I’ve written before about how writing about grief can affect you, but I think it’s worth revisiting, in a little broader sense.
There are people who cringe when I tell them what most of my writing is about. I understand their feeling that grief is “depressing”. But there are many whose work could be classified that way:
AIDS outreach workers
I had a friend whose job was to fire people in her company (I hate “lay off” – let’s call it what it is). I thought she had an incredibly depressing job, but she didn’t think so. She was so considerate about how she handled each person that they often wound up sympathizing with her.
I’ve also met writers whose memoirs deal with horrific tales of neglect, addiction, abuse and suicide. Yet not one of them seemed unhappy.
What do these people have in common? I think aside from their professions, or book topics, it’s attitude.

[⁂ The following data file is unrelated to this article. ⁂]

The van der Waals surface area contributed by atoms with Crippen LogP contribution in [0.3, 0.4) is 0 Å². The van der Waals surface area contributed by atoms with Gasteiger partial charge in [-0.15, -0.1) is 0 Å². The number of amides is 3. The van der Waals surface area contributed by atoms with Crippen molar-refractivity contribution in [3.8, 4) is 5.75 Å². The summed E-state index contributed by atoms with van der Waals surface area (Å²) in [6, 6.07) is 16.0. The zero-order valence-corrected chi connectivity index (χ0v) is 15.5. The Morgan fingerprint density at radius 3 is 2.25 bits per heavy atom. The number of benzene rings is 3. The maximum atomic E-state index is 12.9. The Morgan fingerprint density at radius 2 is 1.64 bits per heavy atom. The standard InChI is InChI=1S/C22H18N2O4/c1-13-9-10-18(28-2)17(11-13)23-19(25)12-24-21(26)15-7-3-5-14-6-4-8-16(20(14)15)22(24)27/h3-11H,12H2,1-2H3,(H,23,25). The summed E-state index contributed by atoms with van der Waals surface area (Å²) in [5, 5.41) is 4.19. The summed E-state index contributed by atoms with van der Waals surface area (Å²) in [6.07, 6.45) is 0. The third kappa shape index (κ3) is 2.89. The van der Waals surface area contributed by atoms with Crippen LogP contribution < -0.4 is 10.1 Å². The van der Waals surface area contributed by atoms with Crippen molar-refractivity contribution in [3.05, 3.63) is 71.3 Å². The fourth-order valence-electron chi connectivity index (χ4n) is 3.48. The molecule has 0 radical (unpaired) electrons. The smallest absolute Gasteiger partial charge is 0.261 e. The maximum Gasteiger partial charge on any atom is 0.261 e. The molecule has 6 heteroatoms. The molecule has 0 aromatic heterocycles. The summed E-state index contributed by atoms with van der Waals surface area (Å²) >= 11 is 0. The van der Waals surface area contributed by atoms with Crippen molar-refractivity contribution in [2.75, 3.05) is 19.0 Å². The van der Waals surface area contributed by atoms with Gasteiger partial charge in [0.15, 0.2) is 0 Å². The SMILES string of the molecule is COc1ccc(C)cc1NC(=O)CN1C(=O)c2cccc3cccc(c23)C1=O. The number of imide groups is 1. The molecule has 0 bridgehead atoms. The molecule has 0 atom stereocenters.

They’ve found a way to define themselves as helpers. They use their experience to inform and empower others. They don’t feel sorry for themselves or complain about how hard they have it. They focus on serving people, often on the worst day of their lives.
So, when you watch a tragedy unfold on TV, think of them: the reporters struggling for words, the first responders taking a break and realizing what they just witnessed, the Red Cross volunteers comforting victims.
Their job is a whole lot more depressing than mine, and probably yours, too. But you won’t hear them complain.
Because they’re the ones asking “How can I help you?”
Interesting Ive just written a blog piece on 'Is it morbid to talk about death?' To be morbid is to have an unhealthy interest in something. Having an interest in other peoples experiences of death can be a very positive thing. Particularly if it helps someone come to terms with that death
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